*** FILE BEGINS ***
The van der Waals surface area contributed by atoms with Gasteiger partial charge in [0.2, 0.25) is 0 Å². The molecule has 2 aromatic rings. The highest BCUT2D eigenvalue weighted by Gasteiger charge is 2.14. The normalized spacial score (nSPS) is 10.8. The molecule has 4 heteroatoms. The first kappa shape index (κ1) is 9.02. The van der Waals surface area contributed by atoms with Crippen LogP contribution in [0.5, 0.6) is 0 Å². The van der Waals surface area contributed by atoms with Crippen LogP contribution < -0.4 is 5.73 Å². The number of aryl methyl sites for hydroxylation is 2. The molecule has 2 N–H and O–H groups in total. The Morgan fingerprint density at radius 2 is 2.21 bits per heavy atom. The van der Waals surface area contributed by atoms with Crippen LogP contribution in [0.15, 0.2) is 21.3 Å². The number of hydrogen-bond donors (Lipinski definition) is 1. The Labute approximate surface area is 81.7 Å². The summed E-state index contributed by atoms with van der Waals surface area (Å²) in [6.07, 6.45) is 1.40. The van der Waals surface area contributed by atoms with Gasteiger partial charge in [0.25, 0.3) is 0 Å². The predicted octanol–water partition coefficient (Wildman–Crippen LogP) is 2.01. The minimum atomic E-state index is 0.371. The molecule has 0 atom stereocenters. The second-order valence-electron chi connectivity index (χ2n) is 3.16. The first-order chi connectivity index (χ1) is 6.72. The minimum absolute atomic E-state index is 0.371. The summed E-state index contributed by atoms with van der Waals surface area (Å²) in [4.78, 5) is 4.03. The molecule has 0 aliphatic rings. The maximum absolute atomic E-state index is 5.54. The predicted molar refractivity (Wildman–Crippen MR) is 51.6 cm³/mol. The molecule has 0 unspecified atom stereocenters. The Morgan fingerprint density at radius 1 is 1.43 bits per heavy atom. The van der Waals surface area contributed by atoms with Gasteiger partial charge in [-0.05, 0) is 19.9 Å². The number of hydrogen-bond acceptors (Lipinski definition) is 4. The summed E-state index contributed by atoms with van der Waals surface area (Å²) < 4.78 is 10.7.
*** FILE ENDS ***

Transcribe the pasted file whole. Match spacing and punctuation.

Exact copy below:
The van der Waals surface area contributed by atoms with Gasteiger partial charge in [0.2, 0.25) is 0 Å². The molecule has 2 aromatic rings. The highest BCUT2D eigenvalue weighted by Gasteiger charge is 2.14. The normalized spacial score (nSPS) is 10.8. The molecule has 4 heteroatoms. The first kappa shape index (κ1) is 9.02. The van der Waals surface area contributed by atoms with Crippen LogP contribution in [0.5, 0.6) is 0 Å². The van der Waals surface area contributed by atoms with Crippen LogP contribution < -0.4 is 5.73 Å². The number of aryl methyl sites for hydroxylation is 2. The molecule has 2 N–H and O–H groups in total. The Morgan fingerprint density at radius 2 is 2.21 bits per heavy atom. The van der Waals surface area contributed by atoms with Crippen LogP contribution in [0.15, 0.2) is 21.3 Å². The number of hydrogen-bond donors (Lipinski definition) is 1. The Labute approximate surface area is 81.7 Å². The summed E-state index contributed by atoms with van der Waals surface area (Å²) in [6.07, 6.45) is 1.40. The van der Waals surface area contributed by atoms with Gasteiger partial charge in [0.25, 0.3) is 0 Å². The predicted octanol–water partition coefficient (Wildman–Crippen LogP) is 2.01. The minimum atomic E-state index is 0.371. The molecule has 0 atom stereocenters. The second-order valence-electron chi connectivity index (χ2n) is 3.16. The first-order chi connectivity index (χ1) is 6.72. The minimum absolute atomic E-state index is 0.371. The summed E-state index contributed by atoms with van der Waals surface area (Å²) in [4.78, 5) is 4.03. The molecule has 0 aliphatic rings. The maximum absolute atomic E-state index is 5.54. The predicted molar refractivity (Wildman–Crippen MR) is 51.6 cm³/mol. The molecule has 0 unspecified atom stereocenters. The Morgan fingerprint density at radius 1 is 1.43 bits per heavy atom. The van der Waals surface area contributed by atoms with Gasteiger partial charge in [-0.05, 0) is 19.9 Å². The number of hydrogen-bond acceptors (Lipinski definition) is 4. The summed E-state index contributed by atoms with van der Waals surface area (Å²) < 4.78 is 10.7.